Chicago native Jesse Greene, who has amassed an audience under his pseudonym Dense83, is recognized for his artistic and fashion-based photography.
“I would call myself an editorial photographer,“ he says, referencing his practice of styling everything just so, from the model to the background, in accordance with the concept for the vision of the shoot.
When asked how he began as a photographer, Greene recounts the story.“When I was about twelve or thirteen, I started shooting on my mom’s camera. She had an old 35mm Mamiya. Over time, I got more serious with it.”
Though he put the hobby aside for a while, a stint working retail helped reignite his focus for the art form. “I reading a lot of look books and magazines, and I was seeing a lot of style, and you know, fashion weeks, and stuff like that.”
“And I really wanted to get back into photography, in the sense that I wanted to do people.”
“All those guys, who were doing the black and white, the really edgy, raw stuff. And I was like, you know what, that’s what I want to do. I want to take pictures that people are afraid to take. Things that make people uncomfortable, not just the standard.”
“I’m very specific about the locations I like to shoot in,” he details, “I like to keep it uniform.” This passion stems in part from his pursuit of urban exploration, a trend among digital photographers to find ruins or other components of the man-made environment that are off the beaten path.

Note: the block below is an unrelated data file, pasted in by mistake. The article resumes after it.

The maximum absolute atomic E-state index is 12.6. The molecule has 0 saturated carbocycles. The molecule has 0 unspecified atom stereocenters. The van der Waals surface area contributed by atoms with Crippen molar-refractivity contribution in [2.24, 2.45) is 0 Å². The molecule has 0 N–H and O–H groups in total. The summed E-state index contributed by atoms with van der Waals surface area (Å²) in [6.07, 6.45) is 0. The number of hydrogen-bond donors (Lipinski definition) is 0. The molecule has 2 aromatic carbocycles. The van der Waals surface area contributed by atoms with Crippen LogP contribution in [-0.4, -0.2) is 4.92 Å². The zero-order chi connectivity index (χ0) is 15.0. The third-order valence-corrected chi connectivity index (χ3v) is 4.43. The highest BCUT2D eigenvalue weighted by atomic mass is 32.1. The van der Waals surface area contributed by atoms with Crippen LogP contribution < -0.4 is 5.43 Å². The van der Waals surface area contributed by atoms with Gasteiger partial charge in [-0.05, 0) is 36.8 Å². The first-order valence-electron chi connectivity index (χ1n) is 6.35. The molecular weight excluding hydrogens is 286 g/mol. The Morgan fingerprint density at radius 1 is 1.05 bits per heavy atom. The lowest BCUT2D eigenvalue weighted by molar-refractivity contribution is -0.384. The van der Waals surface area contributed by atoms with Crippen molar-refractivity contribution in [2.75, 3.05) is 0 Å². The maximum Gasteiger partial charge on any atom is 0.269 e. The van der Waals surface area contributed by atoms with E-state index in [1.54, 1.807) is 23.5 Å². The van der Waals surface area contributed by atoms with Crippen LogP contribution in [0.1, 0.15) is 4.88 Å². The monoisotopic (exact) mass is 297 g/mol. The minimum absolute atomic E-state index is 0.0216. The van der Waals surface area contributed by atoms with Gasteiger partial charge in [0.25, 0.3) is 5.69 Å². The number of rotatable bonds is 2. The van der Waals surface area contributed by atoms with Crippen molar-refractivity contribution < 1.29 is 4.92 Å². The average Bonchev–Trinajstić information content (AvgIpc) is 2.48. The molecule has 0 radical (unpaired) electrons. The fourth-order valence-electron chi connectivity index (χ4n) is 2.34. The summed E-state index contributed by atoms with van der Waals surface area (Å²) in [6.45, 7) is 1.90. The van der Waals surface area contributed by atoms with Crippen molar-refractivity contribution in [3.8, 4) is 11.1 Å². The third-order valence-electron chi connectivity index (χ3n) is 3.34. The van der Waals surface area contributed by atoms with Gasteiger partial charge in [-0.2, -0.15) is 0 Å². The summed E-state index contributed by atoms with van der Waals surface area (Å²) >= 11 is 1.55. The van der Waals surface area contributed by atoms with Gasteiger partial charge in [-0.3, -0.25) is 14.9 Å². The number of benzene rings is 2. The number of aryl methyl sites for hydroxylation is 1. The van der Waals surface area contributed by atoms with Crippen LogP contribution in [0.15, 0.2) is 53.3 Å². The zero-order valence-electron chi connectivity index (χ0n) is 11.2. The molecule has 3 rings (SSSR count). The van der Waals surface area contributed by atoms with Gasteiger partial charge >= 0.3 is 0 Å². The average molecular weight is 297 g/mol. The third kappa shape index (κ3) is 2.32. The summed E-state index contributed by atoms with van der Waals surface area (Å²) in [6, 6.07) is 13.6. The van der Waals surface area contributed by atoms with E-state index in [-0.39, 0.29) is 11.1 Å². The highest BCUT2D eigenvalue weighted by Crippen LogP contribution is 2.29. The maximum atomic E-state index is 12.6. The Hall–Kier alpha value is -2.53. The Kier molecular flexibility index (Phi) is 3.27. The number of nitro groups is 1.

“There’s an amateur-ish look that I like,” he says, “but I can’t do everything like that. So then there’s the other half, where I go to vintage boutiques and stuff and get clothes, and approach those shoots with more of a thought.”
“I try not to overthink it,” Greene admits smiling. “I try to be as minimal as possible.” When the images are realistic, they become relatable, as opposed to when they’re contrived, he explains, and that makes it easier for the audience to connect and feel something.
The models he selects are chosen primarily for their quirks – it’s an unusual face or body frame that will inspire him to want to capture their image. “When it comes to the selection process, I’m totally open to anything.” And indeed, his curiosity sets a tone for his work – people are drawn to it’s diverse nature.
“What about the artful nude aspect?” Chimera asks, “What is it about the human body you’re trying to capture?”
“It’s three things for me – one is, I think bodies are great! It’s a different person without clothes. People change when they’re nude, and it’s interesting. Two, the sexual nature behind it – people want to see naked people in any form. And I enjoy producing that type of imagery, because I really like to make it feel like something was happening.”
“And mostly,” Greene finishes, “I like to shoot nudes because it makes an energy that can’t be captured otherwise. Whether it’s more erotic or more high fashion, I think when you show more skin it makes it more of an impactful image.”
“For me, I feel people need to be slapped in the face when they look at anybody’s art. Whether it’s a sculpture or a painting or a photo.”
Keep up with the artist online and Facebook to see his upcoming projects, including an art based portrait project, slated for 2016, that features photos of individuals in conjunction with art they create.